The male Scarlet Tanager (Piranga olivacea) is a stunning bird in spring and summer. The incandescent red feathers covering most of its body contrast sharply with the glossy black of its wings and tail. Although this bird is a common species in deciduous forests in our region, many people have never seen one. This may be thought surprising given the “black-winged red bird’s” bright colors, but its habit of staying in the forest canopy for most of the summer tends to conceal it from view.
Females have olive-green plumage in place of the male’s red, making them
still harder to see. But the males—did I mention how bright they are? If you think a cardinal is bright red, think again. In certain kinds of light, male Scarlet Tanagers look positively luminous, as if lit from within.
Given its habit of staying out of sight in the tops of trees, this bird’s vocalizations are especially useful in helping one to get a look at it. A singing Scarlet Tanager typically gives a series of 3-5 phrases quite similar in pitch and pattern to a robin’s song, but uttered with a distinctive burry quality “like a robin with a sore throat.” The call note is a quiet, usually two-part sound, with the first note higher in pitch and shorter than the second, often rendered as “chick-burrr.” Sometimes only the first “chick” note is given.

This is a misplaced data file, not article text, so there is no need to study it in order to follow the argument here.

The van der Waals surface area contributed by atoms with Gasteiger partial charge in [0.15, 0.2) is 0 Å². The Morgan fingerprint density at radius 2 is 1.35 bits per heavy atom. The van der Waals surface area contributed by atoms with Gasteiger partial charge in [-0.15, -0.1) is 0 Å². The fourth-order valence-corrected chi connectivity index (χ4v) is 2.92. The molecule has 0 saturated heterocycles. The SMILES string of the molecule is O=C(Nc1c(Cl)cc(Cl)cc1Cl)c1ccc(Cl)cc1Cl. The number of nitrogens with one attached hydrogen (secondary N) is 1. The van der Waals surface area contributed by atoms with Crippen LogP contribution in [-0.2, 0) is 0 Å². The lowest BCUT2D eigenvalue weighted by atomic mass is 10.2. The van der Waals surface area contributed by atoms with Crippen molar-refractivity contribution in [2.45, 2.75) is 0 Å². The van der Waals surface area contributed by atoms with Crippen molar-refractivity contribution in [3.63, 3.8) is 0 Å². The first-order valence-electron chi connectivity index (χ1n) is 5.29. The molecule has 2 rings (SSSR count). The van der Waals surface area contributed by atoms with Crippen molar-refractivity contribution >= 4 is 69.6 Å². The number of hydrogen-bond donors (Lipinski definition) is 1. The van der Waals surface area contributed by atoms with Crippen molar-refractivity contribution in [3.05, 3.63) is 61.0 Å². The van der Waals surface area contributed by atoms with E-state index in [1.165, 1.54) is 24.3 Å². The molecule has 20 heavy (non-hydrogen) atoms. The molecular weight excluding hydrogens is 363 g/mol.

Scarlet Tanagers need large, unfragmented blocks of deciduous forest to nest in, and the creation of openings in these forests (in our area largely caused by development) has been linked to population declines in this and other interior-forest bird species. Another threat to this species is deforestation on its wintering grounds in northern and western South America.
In fall, as they get ready to migrate far to our south for the winter, males molt into an olive-green and black plumage very like that of the females. When they are only part way through this process, the remaining red feathers are interspersed with the new green ones, creating a chaotic-looking but striking patchwork of premature Christmas colors.
Scarlet Tanagers are sensitive to habitat fragmentation. Help this species by protecting larger tracts of land and expanding deciduous and mixed evergreen habitats.